Scottish Crop Research Institute: Health and Safety inspectors found that the growers had "failed to destroy surviving ground-keepers and emerging volunteers". The wrong follow-on crop had been planted. "Visual inspection of these release sites to identify surviving volunteers for spot-treatment with herbicides was also ineffective". 

Non-compliance with the conditions and limitations of the consent is an offence liable to prosecution and may also result in revocation of consent. Whether there have been any prosecutions yet is not known. 
What the people think 

The table, displaying results of a survey commissioned by the pressure group GeneWatch and conducted by MORI, is taken from a New Scientist News section. It shows an increasing distrust of genetic engineering in food. Support for the industry has fallen from 31% to 22%. 

Activists have taken the law into their own hands, tearing up crops which were being grown to test the new engineering. The case, ultimately unsuccessful, in which Guy Watson tried to prevent cross pollination of his organic produce by GM crops nearby, was widely publicised, reported in the best papers, and ended in judicial criticism of Government administration. At least one major supermarket chain has banned GM food from its shelves. Like nuclear energy, this may well turn out to be one of those cases where the gut feeling of ordinary people is more reliable than the enthusiasm of scientists.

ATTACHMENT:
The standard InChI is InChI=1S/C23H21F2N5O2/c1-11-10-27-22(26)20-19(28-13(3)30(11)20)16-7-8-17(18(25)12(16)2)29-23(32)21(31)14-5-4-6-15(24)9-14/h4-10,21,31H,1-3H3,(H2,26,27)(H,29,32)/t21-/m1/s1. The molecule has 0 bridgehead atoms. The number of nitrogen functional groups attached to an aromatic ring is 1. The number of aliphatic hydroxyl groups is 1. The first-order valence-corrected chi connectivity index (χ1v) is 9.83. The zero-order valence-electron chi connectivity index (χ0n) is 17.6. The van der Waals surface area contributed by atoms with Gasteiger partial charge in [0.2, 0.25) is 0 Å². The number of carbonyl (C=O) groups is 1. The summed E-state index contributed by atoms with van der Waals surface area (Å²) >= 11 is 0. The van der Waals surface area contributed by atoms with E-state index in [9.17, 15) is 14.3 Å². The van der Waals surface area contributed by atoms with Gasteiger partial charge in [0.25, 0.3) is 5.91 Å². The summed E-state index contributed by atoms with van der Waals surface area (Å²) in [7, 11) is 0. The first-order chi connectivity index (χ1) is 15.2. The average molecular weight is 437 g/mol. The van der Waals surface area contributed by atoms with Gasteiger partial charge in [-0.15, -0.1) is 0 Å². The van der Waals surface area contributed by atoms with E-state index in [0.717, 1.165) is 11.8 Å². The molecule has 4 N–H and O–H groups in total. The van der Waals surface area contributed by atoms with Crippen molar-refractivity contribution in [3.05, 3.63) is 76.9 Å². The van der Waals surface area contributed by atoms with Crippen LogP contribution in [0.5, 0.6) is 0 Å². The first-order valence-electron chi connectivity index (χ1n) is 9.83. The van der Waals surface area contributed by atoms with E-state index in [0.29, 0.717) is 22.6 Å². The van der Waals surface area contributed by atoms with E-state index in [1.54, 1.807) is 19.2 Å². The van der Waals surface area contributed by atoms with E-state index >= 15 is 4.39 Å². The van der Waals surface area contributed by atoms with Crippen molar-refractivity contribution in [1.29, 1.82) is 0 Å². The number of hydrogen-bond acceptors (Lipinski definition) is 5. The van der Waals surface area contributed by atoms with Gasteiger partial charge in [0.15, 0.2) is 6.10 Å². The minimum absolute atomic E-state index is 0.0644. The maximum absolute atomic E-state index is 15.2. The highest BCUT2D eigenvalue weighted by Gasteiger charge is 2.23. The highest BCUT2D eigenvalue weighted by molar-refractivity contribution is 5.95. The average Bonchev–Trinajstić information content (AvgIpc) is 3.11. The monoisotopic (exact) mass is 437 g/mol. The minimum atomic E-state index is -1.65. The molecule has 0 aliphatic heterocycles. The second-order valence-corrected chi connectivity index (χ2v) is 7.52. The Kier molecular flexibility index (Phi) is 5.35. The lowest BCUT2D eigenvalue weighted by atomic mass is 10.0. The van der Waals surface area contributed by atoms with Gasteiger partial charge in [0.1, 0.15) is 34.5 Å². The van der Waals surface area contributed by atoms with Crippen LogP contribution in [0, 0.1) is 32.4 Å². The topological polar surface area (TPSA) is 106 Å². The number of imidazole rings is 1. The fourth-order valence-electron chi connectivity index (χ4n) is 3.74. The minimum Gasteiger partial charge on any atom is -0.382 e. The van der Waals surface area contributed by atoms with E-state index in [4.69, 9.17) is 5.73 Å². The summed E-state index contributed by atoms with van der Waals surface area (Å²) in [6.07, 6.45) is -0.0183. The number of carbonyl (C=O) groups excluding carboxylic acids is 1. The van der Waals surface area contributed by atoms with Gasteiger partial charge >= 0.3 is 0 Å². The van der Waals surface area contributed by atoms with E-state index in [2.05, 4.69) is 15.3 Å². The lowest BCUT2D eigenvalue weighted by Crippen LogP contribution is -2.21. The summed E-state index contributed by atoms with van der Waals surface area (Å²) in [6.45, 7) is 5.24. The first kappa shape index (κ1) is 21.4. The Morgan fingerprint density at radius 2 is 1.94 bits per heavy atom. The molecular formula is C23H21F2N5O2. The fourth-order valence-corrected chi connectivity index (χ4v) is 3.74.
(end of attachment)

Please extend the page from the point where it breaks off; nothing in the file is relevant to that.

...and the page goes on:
Wild Plants and GM 

The likely effects of genetic modification on our wild plants are currently incalculable. The close genetic links between some of our crops and some of our wild plants means that genetic overflow is surely likely. Sea beet is related to cultivated beets such as sugar-beet, beetroot and mangel wurzel. Wild cabbage is just one kind of brassica of which others are cultivated. 

English Nature is concerned that GM organisms are developed quickly and without any natural controls. Risks may arise from GM invasion of semi-natural habitats, or from competitive displacement of native species by transgenic plants. The development of crops resistant to insect, bacterial and fungal attack may jeopardise the survival of native species, including beneficial insects, which rely upon such organisms within food webs. 

EN is recommending a moratorium on commercial releases of genetically modified herbicide tolerant and insect resistant crops until current research has been completed and evaluated. 

Are they testing genetically modified crops near you?
The Public Register Index - a list of all the approved test sites
Public Register Index - Text only version 
DETR: Advisory Committee on Releases to the Environment Newsletters 
The World-Wide Web Virtual Library: Biotechnology
BIOBIN - A Co-operative Resource (UNIDO and OECD ) on Biotechnology
Biofind - The Biotechnology Resource Centre
 Science & Technology Ethics Resources on WWW